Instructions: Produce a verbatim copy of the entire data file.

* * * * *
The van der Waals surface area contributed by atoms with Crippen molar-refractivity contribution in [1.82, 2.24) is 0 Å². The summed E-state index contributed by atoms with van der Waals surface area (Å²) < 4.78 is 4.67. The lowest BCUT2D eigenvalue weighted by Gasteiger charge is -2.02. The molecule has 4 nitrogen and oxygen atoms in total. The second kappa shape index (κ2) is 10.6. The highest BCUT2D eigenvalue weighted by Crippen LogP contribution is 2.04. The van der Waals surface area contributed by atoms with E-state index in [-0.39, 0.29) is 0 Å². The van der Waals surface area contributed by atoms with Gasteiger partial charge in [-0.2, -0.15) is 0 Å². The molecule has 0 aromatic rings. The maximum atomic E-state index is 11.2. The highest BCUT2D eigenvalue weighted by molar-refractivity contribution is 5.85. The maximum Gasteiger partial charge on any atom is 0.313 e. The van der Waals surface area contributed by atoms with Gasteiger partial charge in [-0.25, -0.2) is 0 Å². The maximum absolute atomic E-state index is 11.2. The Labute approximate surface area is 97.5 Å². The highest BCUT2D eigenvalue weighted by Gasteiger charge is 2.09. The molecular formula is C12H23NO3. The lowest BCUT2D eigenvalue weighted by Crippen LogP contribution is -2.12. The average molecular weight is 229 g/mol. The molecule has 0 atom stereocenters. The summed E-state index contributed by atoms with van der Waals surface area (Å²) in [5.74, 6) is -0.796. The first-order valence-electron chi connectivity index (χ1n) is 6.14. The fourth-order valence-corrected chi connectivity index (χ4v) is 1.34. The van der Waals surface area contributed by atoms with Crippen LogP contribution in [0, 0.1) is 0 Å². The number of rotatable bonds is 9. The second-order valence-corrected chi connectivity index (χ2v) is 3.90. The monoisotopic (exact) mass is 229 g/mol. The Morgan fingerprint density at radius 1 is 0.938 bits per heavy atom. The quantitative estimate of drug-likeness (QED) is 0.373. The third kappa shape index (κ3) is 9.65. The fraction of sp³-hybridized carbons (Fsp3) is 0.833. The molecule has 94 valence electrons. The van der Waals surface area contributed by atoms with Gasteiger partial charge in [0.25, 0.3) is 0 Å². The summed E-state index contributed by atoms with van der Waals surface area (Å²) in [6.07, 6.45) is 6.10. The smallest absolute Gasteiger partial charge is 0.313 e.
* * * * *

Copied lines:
The van der Waals surface area contributed by atoms with Crippen molar-refractivity contribution in [1.82, 2.24) is 0 Å². The summed E-state index contributed by atoms with van der Waals surface area (Å²) < 4.78 is 4.67. The lowest BCUT2D eigenvalue weighted by Gasteiger charge is -2.02. The molecule has 4 nitrogen and oxygen atoms in total. The second kappa shape index (κ2) is 10.6. The highest BCUT2D eigenvalue weighted by Crippen LogP contribution is 2.04. The van der Waals surface area contributed by atoms with E-state index in [-0.39, 0.29) is 0 Å². The van der Waals surface area contributed by atoms with Gasteiger partial charge in [-0.2, -0.15) is 0 Å². The molecule has 0 aromatic rings. The maximum atomic E-state index is 11.2. The highest BCUT2D eigenvalue weighted by molar-refractivity contribution is 5.85. The maximum Gasteiger partial charge on any atom is 0.313 e. The van der Waals surface area contributed by atoms with Gasteiger partial charge in [-0.25, -0.2) is 0 Å². The maximum absolute atomic E-state index is 11.2. The Labute approximate surface area is 97.5 Å². The highest BCUT2D eigenvalue weighted by Gasteiger charge is 2.09. The molecular formula is C12H23NO3. The lowest BCUT2D eigenvalue weighted by Crippen LogP contribution is -2.12. The average molecular weight is 229 g/mol. The molecule has 0 atom stereocenters. The summed E-state index contributed by atoms with van der Waals surface area (Å²) in [5.74, 6) is -0.796. The first-order valence-electron chi connectivity index (χ1n) is 6.14. The fourth-order valence-corrected chi connectivity index (χ4v) is 1.34. The van der Waals surface area contributed by atoms with Crippen LogP contribution in [0, 0.1) is 0 Å². The number of rotatable bonds is 9. The second-order valence-corrected chi connectivity index (χ2v) is 3.90. The monoisotopic (exact) mass is 229 g/mol. The Morgan fingerprint density at radius 1 is 0.938 bits per heavy atom. The quantitative estimate of drug-likeness (QED) is 0.373. The third kappa shape index (κ3) is 9.65. The fraction of sp³-hybridized carbons (Fsp3) is 0.833. The molecule has 94 valence electrons. The van der Waals surface area contributed by atoms with Gasteiger partial charge in [0.25, 0.3) is 0 Å². The summed E-state index contributed by atoms with van der Waals surface area (Å²) in [6.07, 6.45) is 6.10. The smallest absolute Gasteiger partial charge is 0.313 e.